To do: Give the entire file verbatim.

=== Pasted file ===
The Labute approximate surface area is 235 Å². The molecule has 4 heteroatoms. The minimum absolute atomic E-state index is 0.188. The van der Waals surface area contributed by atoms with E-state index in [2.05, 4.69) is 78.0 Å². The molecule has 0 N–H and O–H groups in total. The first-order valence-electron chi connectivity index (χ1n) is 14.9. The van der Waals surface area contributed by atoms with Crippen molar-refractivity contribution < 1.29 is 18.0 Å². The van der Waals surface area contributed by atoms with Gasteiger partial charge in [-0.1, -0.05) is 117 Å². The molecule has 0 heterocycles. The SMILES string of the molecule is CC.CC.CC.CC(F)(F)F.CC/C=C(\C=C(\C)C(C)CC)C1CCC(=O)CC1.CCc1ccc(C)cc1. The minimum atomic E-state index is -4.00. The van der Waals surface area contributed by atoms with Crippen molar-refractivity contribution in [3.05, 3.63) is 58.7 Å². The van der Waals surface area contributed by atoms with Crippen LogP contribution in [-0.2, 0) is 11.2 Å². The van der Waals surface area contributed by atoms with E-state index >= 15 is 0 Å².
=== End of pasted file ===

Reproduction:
The Labute approximate surface area is 235 Å². The molecule has 4 heteroatoms. The minimum absolute atomic E-state index is 0.188. The van der Waals surface area contributed by atoms with E-state index in [2.05, 4.69) is 78.0 Å². The molecule has 0 N–H and O–H groups in total. The first-order valence-electron chi connectivity index (χ1n) is 14.9. The van der Waals surface area contributed by atoms with Crippen molar-refractivity contribution < 1.29 is 18.0 Å². The van der Waals surface area contributed by atoms with Gasteiger partial charge in [-0.1, -0.05) is 117 Å². The molecule has 0 heterocycles. The SMILES string of the molecule is CC.CC.CC.CC(F)(F)F.CC/C=C(\C=C(\C)C(C)CC)C1CCC(=O)CC1.CCc1ccc(C)cc1. The minimum atomic E-state index is -4.00. The van der Waals surface area contributed by atoms with Crippen molar-refractivity contribution in [3.05, 3.63) is 58.7 Å². The van der Waals surface area contributed by atoms with Crippen LogP contribution in [-0.2, 0) is 11.2 Å². The van der Waals surface area contributed by atoms with E-state index >= 15 is 0 Å².